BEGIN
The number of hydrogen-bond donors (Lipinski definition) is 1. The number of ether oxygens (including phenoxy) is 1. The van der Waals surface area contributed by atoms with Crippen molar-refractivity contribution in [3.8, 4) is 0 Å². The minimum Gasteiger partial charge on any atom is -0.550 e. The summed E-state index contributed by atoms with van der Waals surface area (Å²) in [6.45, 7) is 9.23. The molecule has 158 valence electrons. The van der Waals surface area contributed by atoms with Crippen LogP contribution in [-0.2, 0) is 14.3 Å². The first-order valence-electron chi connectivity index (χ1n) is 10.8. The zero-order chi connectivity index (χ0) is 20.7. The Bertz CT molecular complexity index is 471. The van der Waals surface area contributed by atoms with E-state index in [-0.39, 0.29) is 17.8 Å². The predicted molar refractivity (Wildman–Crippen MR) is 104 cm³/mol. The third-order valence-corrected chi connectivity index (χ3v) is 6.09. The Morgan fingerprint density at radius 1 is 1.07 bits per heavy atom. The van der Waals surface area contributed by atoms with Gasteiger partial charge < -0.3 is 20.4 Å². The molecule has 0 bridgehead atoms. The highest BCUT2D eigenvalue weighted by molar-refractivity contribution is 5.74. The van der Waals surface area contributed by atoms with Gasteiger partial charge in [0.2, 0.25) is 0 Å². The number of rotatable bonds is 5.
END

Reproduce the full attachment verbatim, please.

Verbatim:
The number of hydrogen-bond donors (Lipinski definition) is 1. The number of ether oxygens (including phenoxy) is 1. The van der Waals surface area contributed by atoms with Crippen molar-refractivity contribution in [3.8, 4) is 0 Å². The minimum Gasteiger partial charge on any atom is -0.550 e. The summed E-state index contributed by atoms with van der Waals surface area (Å²) in [6.45, 7) is 9.23. The molecule has 158 valence electrons. The van der Waals surface area contributed by atoms with Crippen LogP contribution in [-0.2, 0) is 14.3 Å². The first-order valence-electron chi connectivity index (χ1n) is 10.8. The zero-order chi connectivity index (χ0) is 20.7. The Bertz CT molecular complexity index is 471. The van der Waals surface area contributed by atoms with E-state index in [-0.39, 0.29) is 17.8 Å². The predicted molar refractivity (Wildman–Crippen MR) is 104 cm³/mol. The third-order valence-corrected chi connectivity index (χ3v) is 6.09. The Morgan fingerprint density at radius 1 is 1.07 bits per heavy atom. The van der Waals surface area contributed by atoms with Gasteiger partial charge < -0.3 is 20.4 Å². The molecule has 0 bridgehead atoms. The highest BCUT2D eigenvalue weighted by molar-refractivity contribution is 5.74. The van der Waals surface area contributed by atoms with Gasteiger partial charge in [0.2, 0.25) is 0 Å². The number of rotatable bonds is 5.